My ten year old came home from school the other day indignant. She had been learning French. ‘Mummy, do you know the word that we use for lots of girls?’

‘Elles’ I answered, relieved it wasn’t something more taxing that may involve me resorting to Google.

‘Yes.’ She had said. ‘Do you know what is used for a group of boys?’

‘Ils,’ said I feeling all levels of relief, not to mention just a little bit over-confident in my French ability.

‘Yes.’ She said. She paused. Her face full of genuine anger. ‘Mummy, if one single boy were to come into a room of girls, it changes to ils! IT IS RIDICULOUS. HAVE THEY NOT HEARD OF A MAJORITY?’

I must admit I very nearly burst with pride. ‘That’s the Patriarchy for you M’, I said. Her face went a little blank at that point. There were high fives and self-congratulatory pats on the back (from me to me) on having raised a girls with reason and a feminist. GO ME (and to be fair my lovely husband). I thought. WE HAVE WON at parenting.

But I’ve been thinking on what she said a little more, and realised that not only have I raised a brilliant young woman with a mind of her own and a true understanding that men are equal to women (duh), but more than that. She actually taught me something about gender.

I am happy to be a she, very much content with my gender, married, two children. I am boringly conventional. I am liberal in my outlook to pretty much everything. I am thrilled that gender is – as it really is – so much more fluid these days. That people are – on the whole – so much more accepting. But I’ve struggled with the need for non-binary labels. I’ve just not got it. I’ve not got it because it’s never bothered me being a Miss, or  a Mrs. Or a She. Or a Her. I am all these things.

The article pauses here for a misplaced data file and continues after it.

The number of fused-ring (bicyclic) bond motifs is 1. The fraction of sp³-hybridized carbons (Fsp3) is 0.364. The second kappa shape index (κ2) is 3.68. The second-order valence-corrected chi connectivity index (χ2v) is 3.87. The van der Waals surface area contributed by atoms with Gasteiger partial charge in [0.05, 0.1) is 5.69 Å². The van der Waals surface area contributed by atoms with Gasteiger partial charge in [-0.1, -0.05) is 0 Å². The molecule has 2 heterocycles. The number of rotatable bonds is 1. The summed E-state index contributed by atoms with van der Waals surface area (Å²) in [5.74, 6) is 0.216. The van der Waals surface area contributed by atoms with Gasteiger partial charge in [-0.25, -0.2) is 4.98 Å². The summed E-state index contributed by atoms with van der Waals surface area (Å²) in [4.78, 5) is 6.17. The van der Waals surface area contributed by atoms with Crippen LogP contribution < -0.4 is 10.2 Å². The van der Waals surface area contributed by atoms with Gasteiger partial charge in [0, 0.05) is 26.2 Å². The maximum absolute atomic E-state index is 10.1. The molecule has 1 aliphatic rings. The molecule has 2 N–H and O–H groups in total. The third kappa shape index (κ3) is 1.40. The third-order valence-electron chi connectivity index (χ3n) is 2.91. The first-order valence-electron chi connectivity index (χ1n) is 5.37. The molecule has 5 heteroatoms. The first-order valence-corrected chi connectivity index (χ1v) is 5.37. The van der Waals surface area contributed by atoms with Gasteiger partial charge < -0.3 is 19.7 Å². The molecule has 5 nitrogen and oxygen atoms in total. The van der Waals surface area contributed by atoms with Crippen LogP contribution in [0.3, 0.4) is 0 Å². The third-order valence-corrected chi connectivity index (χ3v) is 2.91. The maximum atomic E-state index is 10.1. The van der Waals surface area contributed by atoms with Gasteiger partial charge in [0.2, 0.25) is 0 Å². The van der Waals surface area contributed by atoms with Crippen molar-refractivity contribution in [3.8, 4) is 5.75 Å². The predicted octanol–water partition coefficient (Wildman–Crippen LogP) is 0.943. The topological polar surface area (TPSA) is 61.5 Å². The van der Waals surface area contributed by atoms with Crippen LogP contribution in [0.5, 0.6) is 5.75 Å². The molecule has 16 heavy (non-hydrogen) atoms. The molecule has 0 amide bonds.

And then my ten year old indignant feminist of a daughter told me an anecdote about the fact that French nouns have a gender (incidentally, one of the many reasons I loathed French I remember now is that THERE IS NO LOGIC TO WHAT IS WHICH, I dropped it as soon as I could and did German at GCSE, which had NEUTRAL gender as well as masculine and feminine, though leveling with you, modern languages were never my strong point), and that a boy automatically changes the gender of a room, just by being a boy. And I had that moment, when I, a thirty-something year old women, was taught something quite by accident, by a young girl who is (and I’m biased naturally) going to be quite a formidable woman. Sometimes things aren’t put into he and she categories. Sometimes you need something that’s just neutral.

So M, thank you. I get it now. Something that I didn’t and that now I’ve understood clearly. The last time this happened was when my niece (she’s now fifteen) was talking about thunder and lightening. Look, I knew that thunder is after because speed of light versus speed of sound, just no one had ever articulated it as well as a three year old did.